This breed is poorly suited to super energetic workouts. But it has plenty of stamina for patrolling the territory – another legacy of his working history. You should not take your Tibetan Mastiff jogging or for any other high-intensity exercise, but instead take it for a long, slow daily walk.
Lion Dog Health
Tibetan Mastiffs are generally healthy and are not prone to many diseases. But, you should have your veterinarian screen your dog on a regular basis for common breed-specific issues, such as:
- Hip Dysplasia
- Entropion and ectropion of the eye
- Elbow Dysplasia
According to the OFA database, hip and elbow dysplasia affect 16% and 15% of Tibetan Mastiffs, respectively. And around one in ten develop thyroid disorders.
Seizures have been known to occur in this breed but are not common. Tibetan Mastiffs usually live for around ten to fourteen years.
Lion Dogs at Home – Do Tibetan Mastiffs Make Good Family Dogs?
Despite their imposing size, Tibetan Mastiffs are famously docile and gentle pets, which makes them well suited to households with older children.
We’d advise caution before bringing a Tibetan Mastiff into a home with small children, though. Their giant size means they can easily knock youngsters over by accident – especially during the boisterous puppy phase!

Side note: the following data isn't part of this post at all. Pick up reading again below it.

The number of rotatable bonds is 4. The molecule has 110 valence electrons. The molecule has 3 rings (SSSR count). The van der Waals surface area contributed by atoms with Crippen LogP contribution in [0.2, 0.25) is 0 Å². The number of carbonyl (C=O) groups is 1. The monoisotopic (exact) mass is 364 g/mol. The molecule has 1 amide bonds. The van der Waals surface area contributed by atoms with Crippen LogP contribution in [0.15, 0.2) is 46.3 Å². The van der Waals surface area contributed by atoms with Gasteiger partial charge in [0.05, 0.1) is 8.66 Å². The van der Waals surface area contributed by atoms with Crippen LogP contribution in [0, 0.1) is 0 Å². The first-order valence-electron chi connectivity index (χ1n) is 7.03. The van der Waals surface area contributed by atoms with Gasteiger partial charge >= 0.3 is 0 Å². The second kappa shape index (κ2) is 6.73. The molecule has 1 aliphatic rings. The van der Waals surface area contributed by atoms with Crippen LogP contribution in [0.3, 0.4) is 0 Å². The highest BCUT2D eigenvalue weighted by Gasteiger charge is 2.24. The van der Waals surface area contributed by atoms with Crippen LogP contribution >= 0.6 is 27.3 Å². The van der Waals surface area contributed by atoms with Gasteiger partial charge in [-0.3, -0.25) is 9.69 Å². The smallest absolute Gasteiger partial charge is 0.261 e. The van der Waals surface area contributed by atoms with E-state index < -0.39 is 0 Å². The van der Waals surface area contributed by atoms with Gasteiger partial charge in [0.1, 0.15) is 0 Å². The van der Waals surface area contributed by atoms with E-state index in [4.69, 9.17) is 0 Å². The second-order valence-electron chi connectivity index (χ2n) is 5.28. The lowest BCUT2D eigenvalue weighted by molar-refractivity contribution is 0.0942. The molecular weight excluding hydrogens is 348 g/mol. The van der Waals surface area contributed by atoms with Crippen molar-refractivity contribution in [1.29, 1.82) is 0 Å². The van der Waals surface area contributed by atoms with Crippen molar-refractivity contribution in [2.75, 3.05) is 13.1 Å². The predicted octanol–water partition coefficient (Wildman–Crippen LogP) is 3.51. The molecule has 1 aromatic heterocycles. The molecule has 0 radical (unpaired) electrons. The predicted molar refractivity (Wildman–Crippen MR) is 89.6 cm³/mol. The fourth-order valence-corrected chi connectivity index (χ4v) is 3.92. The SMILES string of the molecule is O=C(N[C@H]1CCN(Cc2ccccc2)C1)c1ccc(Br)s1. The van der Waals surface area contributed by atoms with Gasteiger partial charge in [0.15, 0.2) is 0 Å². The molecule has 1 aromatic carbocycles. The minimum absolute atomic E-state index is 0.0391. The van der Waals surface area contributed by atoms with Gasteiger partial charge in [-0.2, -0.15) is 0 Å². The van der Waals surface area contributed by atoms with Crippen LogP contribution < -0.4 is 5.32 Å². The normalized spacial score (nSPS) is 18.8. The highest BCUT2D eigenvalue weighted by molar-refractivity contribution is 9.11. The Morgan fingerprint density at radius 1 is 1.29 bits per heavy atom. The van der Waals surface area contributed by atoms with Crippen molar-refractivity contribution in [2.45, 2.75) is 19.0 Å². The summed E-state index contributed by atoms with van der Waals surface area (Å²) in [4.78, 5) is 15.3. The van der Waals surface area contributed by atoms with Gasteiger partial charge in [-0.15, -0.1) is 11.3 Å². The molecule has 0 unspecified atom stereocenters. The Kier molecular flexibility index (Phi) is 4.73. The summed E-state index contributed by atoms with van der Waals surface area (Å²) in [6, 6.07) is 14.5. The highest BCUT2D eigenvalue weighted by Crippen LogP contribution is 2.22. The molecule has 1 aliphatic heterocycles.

Because they have a tendency to be stubborn and reserved, lion dogs are most likely to thrive in a family which has plenty of time to dedicate to socialisation and ongoing training.
Investing in these early on means your naturally reserved lion dog will greet new situations with calm and confidence when he’s grown up.
If you have a busy lifestyle with lots of other commitments, it might be better to wait a while before committing to a Tibetan Mastiff.
Rescuing a Lion Dog
You can usually adopt a Tibetan Mastiff for much less than you can purchase one from a breeder. However, if you choose to rescue one of these dogs, know that you will want to invest in one that has received substantial training. Particularly if you have children.
Consider adopting a Tibetan Mastiff from a rescue that specializes in Tibetan Mastiffs. When you are adopting such a large and independent dog, it’s important that you understand everything about where this dog came from.